Pep Boys with Manny, Moe and Jerk Dunno

Zales? c'mon...

and I suspect the great deals to be found online is causing a lot of mediocre stores to close-there's too many great bargains on linens... and things online to dilly dally in a specialty shop imo... From one extreme to the other in less than 30 years-having a May Co And a Sears as anchors for a mall filled with the likes of 'Wilson's Leather' to the floribunda Grandiosa of having the WORLD as your own personal shopping center and THEY DELIVER!!! Scream

Retail is one area where I've HOPED WOULD FAIL TO THE DIRT AS FAR AS EMPLOYMENT GOES... hard, disrespectful working conditions- barely above minimal wages regardless of how hard you work and the owners certainly GET RICH OWNING RETAIL.

Time to shrug off the chains and allow people to create jobs WORTHY of human beings' energies. Time to get on with the programs of progression or else get into the pogroms.
It wasn't always like this.

Ever drive around in residential neighborhoods built prior to WWII, and notice how there was a mom & pop grocery store within walking distance of everyone?
Quote:It wasn't always like this.

Ever drive around in residential neighborhoods built prior to WWII, and notice how there was a mom & pop grocery store within walking distance of everyone?


I was talking to a good old dad who did his child raising in the 50s ( or at least shared the house with his 6 kids-2 sets of twins) and as his little grandson was playing with some multi small pieced toy- asked him how they dealt with all that crap-like Legos back then with six kids.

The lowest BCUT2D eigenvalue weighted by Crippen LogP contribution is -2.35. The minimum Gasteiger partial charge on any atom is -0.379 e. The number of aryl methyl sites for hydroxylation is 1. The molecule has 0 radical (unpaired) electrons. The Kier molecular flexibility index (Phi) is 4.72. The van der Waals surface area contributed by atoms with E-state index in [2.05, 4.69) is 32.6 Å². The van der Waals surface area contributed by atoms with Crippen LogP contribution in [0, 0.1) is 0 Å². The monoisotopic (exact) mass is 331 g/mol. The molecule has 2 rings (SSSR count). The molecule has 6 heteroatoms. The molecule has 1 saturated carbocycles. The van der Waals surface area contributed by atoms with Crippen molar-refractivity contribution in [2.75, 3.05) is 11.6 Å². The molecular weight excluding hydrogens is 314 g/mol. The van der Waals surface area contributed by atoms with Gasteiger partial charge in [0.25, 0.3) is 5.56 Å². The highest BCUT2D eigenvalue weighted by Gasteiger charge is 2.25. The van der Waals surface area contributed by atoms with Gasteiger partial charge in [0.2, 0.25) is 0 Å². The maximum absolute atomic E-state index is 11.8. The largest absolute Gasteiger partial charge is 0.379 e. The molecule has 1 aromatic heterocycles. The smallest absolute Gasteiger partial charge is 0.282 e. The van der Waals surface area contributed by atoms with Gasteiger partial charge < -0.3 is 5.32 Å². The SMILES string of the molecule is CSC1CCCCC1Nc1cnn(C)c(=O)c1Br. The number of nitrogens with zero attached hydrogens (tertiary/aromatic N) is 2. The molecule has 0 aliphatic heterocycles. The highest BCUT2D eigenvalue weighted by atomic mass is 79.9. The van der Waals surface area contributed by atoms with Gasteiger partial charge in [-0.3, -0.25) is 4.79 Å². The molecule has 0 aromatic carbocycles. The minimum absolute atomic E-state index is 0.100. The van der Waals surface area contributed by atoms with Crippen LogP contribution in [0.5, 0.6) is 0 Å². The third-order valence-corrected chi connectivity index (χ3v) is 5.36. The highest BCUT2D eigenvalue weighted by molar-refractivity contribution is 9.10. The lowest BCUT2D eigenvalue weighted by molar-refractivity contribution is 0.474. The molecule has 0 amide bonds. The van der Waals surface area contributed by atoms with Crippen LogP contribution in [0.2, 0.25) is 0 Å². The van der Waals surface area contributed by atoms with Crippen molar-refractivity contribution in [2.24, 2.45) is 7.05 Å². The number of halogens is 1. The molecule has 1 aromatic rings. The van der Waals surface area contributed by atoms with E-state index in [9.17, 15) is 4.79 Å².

his answer was simple 'there weren't any tiny toy pieces like that except puzzles...toys were big and the kids didn't have many of them-not til the mid 60s when plastics really became common'...

There didn't used to be much shopping going on back then either-school shopping once or twice a year-birthdays-you got ONE gift-Xmas would be good times.

Shopping for recreation is a new thing. I've never liked malls for many reasons so I don't care if they all close down-many of them did or got restructured in the late '90s-ughhhgghhh
They didn't do a lot of clothes shopping, either. Mom altered the hand-me-downs to fit the younger kids, or else a seamtress came to the house to do that. They only needed a pair of school shoes and Sunday shoes, and cheap Keds sneakers for the summer.
I have never shopped at hardly any of those stores except Home Depot, Lowes and Penny's. Nothing in those stores is made here in the US and like gard said - they pay their employees crap wages with no benefits.

We need to start manufacturing our own crap right here and learn to be self-sufficient again.

I hate to shop. It is not recreation for me. When I was in school my Mom always went out in the Fall and bought me 5 dresses for school and that lasted all year. We only have two seasons here - hot and mild - so all I needed was a sweater for the winter - not 2 wardrobes. She worked so she could afford nice dresses - not expensive ones - but not KMart ones. I had a pair of school shoes and tennies and beat around clothes for after school.